As a short story writer, you can’t afford to take several paragraphs to warm up; you need to get right to the action by the second paragraph. Weather reports are cliché; flowery descriptions don’t work (because the visual image is clouded); dialogue doesn’t convey an image at all; and detailed histories of the characters are confusing. And the worst thing you can do is confuse a reader.
Consider Denis Johnston’s opening line from ‘Dirty Wedding’ (in Jesus’ Son). It is often quoted as a classic opening sentence. However, ask yourself, immediately after reading this, if you get everything that is going on. Are you settled?
I liked to sit up front and ride the fast ones all day long, I liked it when they brushed right up against the buildings north of the Loop and I especially liked it when the buildings dropped away into that bombed-out squalor a little farther north in which people (through windows you’d see a person in his dirty naked kitchen spooning soup toward his face, or twelve children on their bellies on the floor, watching television, but instantly they were gone, wiped away by a movie billboard of a woman winking and touching her upper lip deftly with her tongue, and she in turn erased by a — wham, the noise and dark dropped down around your head — tunnel) actually lived.
This is a great sentence. It’s so good it mimics the action of viewing a scene from a train window as it moves into a tunnel. But I don’t get that information on the first read. I get that from studying this story. Dirty Wedding is a great story and the line becomes a great line after maybe the fifth or sixth reading. Now, think about coming to this line for the very first time: it is tricky. There is too much information to settle a reader and then have them project an image. The line works after the event. It becomes a great opening line after the story has been read, re-read, and understood. This is not the same as a good opening line. Established writers have the luxury of knowing that a reader will stay with them; that the reader will, in fact, study their work. This doesn’t apply to aspiring writers; we have only one shot at keeping the reader.
Now, consider the opening line from A good man is hard to find; a Flannery O’Connor masterpiece:
The grandmother didn’t want to go to Florida.
Here — in this simple declarative sentence — is conflict. And the reader immediately wants to know why the grandmother doesn’t want to go to Florida. Also, referring to her as ‘the grandmother’ separates her from the rest of her family. And, of course, there is utmost clarity. Although I’m not located geographically, I have a character: the grandmother, and I’m given the familiar image of Florida in lieu of setting. Consider the word Florida; it has you immediately project your own mental image.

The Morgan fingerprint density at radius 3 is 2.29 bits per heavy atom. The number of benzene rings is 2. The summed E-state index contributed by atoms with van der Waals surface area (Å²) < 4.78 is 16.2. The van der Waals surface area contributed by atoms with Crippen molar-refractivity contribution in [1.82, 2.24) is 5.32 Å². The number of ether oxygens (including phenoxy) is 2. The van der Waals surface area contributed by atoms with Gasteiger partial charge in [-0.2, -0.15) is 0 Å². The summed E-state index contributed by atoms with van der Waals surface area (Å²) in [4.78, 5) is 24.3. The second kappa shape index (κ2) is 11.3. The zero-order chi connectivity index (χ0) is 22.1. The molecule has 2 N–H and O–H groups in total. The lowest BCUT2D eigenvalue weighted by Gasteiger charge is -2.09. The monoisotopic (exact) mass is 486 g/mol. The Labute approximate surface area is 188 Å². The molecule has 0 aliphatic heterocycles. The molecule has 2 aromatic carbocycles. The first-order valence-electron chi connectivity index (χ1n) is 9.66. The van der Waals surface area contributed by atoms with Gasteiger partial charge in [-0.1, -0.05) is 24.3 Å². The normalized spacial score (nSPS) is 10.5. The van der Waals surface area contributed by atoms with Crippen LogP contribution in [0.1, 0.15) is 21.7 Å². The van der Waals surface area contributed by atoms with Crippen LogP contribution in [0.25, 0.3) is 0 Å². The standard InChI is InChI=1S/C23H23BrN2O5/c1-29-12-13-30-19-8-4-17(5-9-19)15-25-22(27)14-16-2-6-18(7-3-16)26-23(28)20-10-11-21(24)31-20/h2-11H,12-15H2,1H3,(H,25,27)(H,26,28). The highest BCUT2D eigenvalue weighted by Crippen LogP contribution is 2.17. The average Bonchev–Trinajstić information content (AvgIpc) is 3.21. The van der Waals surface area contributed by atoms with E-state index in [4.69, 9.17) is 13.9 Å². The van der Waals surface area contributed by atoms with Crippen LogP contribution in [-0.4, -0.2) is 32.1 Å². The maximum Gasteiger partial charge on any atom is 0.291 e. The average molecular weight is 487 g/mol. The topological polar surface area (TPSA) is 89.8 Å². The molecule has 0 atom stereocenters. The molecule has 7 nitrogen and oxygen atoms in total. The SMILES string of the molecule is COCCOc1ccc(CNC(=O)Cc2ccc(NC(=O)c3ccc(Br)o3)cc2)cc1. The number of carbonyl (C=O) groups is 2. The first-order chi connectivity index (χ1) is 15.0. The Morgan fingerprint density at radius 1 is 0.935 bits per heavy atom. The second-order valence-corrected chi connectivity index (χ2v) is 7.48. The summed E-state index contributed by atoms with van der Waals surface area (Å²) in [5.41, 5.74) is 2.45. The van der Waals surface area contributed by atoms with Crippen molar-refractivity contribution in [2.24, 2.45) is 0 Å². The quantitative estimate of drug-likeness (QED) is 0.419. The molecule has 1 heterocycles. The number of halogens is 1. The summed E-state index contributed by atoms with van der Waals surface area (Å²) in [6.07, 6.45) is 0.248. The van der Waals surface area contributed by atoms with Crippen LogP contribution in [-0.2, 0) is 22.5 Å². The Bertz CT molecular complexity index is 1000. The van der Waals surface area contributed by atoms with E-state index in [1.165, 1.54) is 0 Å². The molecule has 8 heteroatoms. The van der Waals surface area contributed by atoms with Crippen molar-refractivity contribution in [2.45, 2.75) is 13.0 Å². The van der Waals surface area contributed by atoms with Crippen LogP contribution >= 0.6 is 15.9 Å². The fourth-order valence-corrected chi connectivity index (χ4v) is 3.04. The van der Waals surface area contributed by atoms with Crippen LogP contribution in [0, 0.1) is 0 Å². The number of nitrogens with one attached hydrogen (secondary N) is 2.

This type of opening sentence prepares me for whatever comes next. And I now firmly believe that giving a reader as little information as possible is the best way, the only way, to orient a reader in a story. There is a great deal to be said for the simple declarative sentence as an opening line. Declarative sentences are often viewed as statement — ‘telling not showing’. And statement is viewed as bad writing. However, statement has its place. And it is extremely useful if used sparingly.
What I’m saying is — for us aspiring writers — first lines need to work upon the very first reading. We are pitching to magazine editors, competition judges, literary agents, and prospective readers. These people do not know us, they are not familiar with our work, and they do not have the time or the inclination to read our story four or five times — to study it — to then see if the first line works. So, for us lesser mortals, that first line must instantly locate a reader on solid ground.
Peter Jordan is a short story writer from Belfast. He has won numerous bursaries and awards, including three Arts Council Grants. In 2018, he was nominated for Best Small Fictions and Best of Net. In 2017, he won the Bare Fiction prize, came second in the Fish and was shortlisted for the Bridport. Over 50 of his stories have appeared in literary magazines and journals, including Flash: The International Short Story Magazine, The Nottingham Review, The Pygmy Giant, Flash500, Thresholds, Litro, The Incubator, The Honest Ulsterman, Dogzplot, Spelk, Fictive Dream, FlashBack Fiction & WordFactory. He has taken time out from a PhD in Belfast’s Seamus Heaney Centre to complete the edits on his short story collection, Calls To Distant Places, which was published on 22nd August 2019. You will find him on twitter @pm_jordan.